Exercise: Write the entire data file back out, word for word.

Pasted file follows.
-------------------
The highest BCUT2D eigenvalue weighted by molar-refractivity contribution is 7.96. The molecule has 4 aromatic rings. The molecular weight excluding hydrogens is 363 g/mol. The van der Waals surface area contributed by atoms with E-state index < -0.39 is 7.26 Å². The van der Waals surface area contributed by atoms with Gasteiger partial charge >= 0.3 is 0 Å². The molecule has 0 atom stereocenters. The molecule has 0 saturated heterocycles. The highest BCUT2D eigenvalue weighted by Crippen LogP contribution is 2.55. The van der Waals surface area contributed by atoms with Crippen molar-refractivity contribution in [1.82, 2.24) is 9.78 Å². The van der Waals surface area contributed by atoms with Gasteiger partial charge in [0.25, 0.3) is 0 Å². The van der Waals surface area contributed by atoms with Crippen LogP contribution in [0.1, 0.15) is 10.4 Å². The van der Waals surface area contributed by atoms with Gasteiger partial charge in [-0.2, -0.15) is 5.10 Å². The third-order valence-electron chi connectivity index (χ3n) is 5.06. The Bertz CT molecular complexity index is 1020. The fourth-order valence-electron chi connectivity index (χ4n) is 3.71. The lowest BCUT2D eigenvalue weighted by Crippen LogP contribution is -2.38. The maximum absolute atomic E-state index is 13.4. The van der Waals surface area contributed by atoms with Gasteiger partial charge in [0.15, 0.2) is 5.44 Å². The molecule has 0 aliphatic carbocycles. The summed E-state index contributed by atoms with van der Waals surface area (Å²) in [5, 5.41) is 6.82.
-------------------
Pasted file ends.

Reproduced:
The highest BCUT2D eigenvalue weighted by molar-refractivity contribution is 7.96. The molecule has 4 aromatic rings. The molecular weight excluding hydrogens is 363 g/mol. The van der Waals surface area contributed by atoms with E-state index < -0.39 is 7.26 Å². The van der Waals surface area contributed by atoms with Gasteiger partial charge >= 0.3 is 0 Å². The molecule has 0 atom stereocenters. The molecule has 0 saturated heterocycles. The highest BCUT2D eigenvalue weighted by Crippen LogP contribution is 2.55. The van der Waals surface area contributed by atoms with Crippen molar-refractivity contribution in [1.82, 2.24) is 9.78 Å². The van der Waals surface area contributed by atoms with Gasteiger partial charge in [0.25, 0.3) is 0 Å². The van der Waals surface area contributed by atoms with Crippen LogP contribution in [0.1, 0.15) is 10.4 Å². The van der Waals surface area contributed by atoms with Gasteiger partial charge in [-0.2, -0.15) is 5.10 Å². The third-order valence-electron chi connectivity index (χ3n) is 5.06. The Bertz CT molecular complexity index is 1020. The fourth-order valence-electron chi connectivity index (χ4n) is 3.71. The lowest BCUT2D eigenvalue weighted by Crippen LogP contribution is -2.38. The maximum absolute atomic E-state index is 13.4. The van der Waals surface area contributed by atoms with Gasteiger partial charge in [0.15, 0.2) is 5.44 Å². The molecule has 0 aliphatic carbocycles. The summed E-state index contributed by atoms with van der Waals surface area (Å²) in [5, 5.41) is 6.82.